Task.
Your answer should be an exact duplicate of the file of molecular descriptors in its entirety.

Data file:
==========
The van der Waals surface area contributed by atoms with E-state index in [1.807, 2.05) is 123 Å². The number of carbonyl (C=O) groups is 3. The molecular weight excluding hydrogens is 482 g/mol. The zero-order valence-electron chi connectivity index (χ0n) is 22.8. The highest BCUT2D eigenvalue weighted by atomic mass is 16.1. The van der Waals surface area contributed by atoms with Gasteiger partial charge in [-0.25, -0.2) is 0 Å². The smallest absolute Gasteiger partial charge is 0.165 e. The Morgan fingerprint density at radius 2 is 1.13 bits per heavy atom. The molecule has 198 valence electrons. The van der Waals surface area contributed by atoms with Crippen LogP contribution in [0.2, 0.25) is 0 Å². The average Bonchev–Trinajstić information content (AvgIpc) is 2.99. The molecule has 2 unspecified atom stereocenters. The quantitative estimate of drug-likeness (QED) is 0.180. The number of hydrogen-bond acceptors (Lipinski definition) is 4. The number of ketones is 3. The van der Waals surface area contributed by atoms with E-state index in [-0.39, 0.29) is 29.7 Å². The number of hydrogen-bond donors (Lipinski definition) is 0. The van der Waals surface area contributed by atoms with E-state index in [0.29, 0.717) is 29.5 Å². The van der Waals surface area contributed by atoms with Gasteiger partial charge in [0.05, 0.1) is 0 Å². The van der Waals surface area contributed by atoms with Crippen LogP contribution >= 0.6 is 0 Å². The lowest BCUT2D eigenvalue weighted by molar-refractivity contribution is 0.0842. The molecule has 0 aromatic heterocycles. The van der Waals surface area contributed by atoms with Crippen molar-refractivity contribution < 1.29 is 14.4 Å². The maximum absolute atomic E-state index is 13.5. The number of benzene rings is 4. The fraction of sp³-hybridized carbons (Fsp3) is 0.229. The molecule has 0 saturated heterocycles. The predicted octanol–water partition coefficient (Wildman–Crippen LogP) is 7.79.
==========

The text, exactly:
The van der Waals surface area contributed by atoms with E-state index in [1.807, 2.05) is 123 Å². The number of carbonyl (C=O) groups is 3. The molecular weight excluding hydrogens is 482 g/mol. The zero-order valence-electron chi connectivity index (χ0n) is 22.8. The highest BCUT2D eigenvalue weighted by atomic mass is 16.1. The van der Waals surface area contributed by atoms with Gasteiger partial charge in [-0.25, -0.2) is 0 Å². The smallest absolute Gasteiger partial charge is 0.165 e. The Morgan fingerprint density at radius 2 is 1.13 bits per heavy atom. The molecule has 198 valence electrons. The van der Waals surface area contributed by atoms with Crippen LogP contribution in [0.2, 0.25) is 0 Å². The average Bonchev–Trinajstić information content (AvgIpc) is 2.99. The molecule has 2 unspecified atom stereocenters. The quantitative estimate of drug-likeness (QED) is 0.180. The number of hydrogen-bond acceptors (Lipinski definition) is 4. The number of ketones is 3. The van der Waals surface area contributed by atoms with E-state index in [-0.39, 0.29) is 29.7 Å². The number of hydrogen-bond donors (Lipinski definition) is 0. The van der Waals surface area contributed by atoms with E-state index in [0.29, 0.717) is 29.5 Å². The van der Waals surface area contributed by atoms with Gasteiger partial charge in [0.05, 0.1) is 0 Å². The van der Waals surface area contributed by atoms with Crippen LogP contribution >= 0.6 is 0 Å². The lowest BCUT2D eigenvalue weighted by molar-refractivity contribution is 0.0842. The molecule has 0 aromatic heterocycles. The van der Waals surface area contributed by atoms with Crippen molar-refractivity contribution < 1.29 is 14.4 Å². The maximum absolute atomic E-state index is 13.5. The number of benzene rings is 4. The fraction of sp³-hybridized carbons (Fsp3) is 0.229. The molecule has 0 saturated heterocycles. The predicted octanol–water partition coefficient (Wildman–Crippen LogP) is 7.79.